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- National Institutes of Health: Zinc - Fact Sheet for Consumers
- National Institutes of Health: Zinc - Fact Sheet for Health Professionals
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Even if the phrase "A banana a day keeps the doctor away" hasn't found a place in the lexicon of food-related rhymes, bananas can improve your health. This yellow fruit is not only versatile, but it's also packed with vitamins and minerals. Among the banana's minerals is zinc, which can positively affect your health in several ways. Bananas alone, however, won't provide you with enough zinc to meet your daily needs.
Zinc's Role in Your Health
According to the National Institutes of Health, zinc plays a helpful role in strengthening your immune system to help you fight off viruses and bacteria. Zinc also contributes to the production of protein and DNA, speeds up your body's healing process and contributes to your ability to smell and taste accurately. This mineral is pivotal in the healthy growth of babies in the womb and as they progress through childhood and adolescence.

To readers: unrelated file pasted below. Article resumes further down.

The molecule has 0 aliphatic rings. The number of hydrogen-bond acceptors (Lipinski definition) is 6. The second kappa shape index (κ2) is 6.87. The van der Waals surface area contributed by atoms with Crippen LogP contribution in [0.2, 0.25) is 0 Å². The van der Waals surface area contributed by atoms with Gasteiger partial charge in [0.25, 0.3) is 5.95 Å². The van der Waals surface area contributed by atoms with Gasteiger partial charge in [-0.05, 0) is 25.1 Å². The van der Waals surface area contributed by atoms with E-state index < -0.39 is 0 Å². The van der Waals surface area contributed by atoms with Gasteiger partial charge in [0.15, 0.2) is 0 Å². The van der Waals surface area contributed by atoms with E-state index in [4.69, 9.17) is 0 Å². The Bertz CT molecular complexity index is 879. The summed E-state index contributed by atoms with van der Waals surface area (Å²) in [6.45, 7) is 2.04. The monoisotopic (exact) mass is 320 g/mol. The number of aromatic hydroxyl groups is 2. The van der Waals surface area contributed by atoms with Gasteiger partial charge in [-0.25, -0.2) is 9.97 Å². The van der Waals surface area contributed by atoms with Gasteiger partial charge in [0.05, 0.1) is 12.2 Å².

Recommended Zinc Intake
Your body doesn't store zinc, which means you need to consistently consume this mineral to ensure its ability to do its job. Adult males should consume 11 milligrams of zinc per day, while adult females should consume 8 milligrams of zinc per day. If you're pregnant, aim for 11 milligrams per day, and if you're lactating, consume 12 milligrams of zinc per day.
Bananas Aren't Enough
Although bananas contain zinc, eating a single serving of the fruit doesn't play a major role in helping you work toward your recommended zinc intake. According to the U.S. Department of Agriculture's National Nutrient Database, a 7-inch banana contains just 0.18 milligram of zinc. A 9-inch banana contains a slightly higher amount of the mineral, but only 0.23 milligram.
Animal Products Provide Zinc
It's not practical to attempt to solely eat bananas to reach your recommended intake of zinc. Instead, supplement your diet with zinc-rich foods such as beef, pork or chicken. Three ounces of braised beef chuck roast has 7 milligrams of zinc, while 3-ounce servings of a pork chop and dark chicken meat have 2.9 and 2.4 milligrams of zinc, respectively. If you don't eat meat, focus on foods such as baked beans and low-fat yogurt. A 1/2-cup serving of baked beans has 2.9 milligrams of zinc, and an 8-ounce serving of yogurt has 1.7 milligrams. Supplements can also help you boost your zinc intake.
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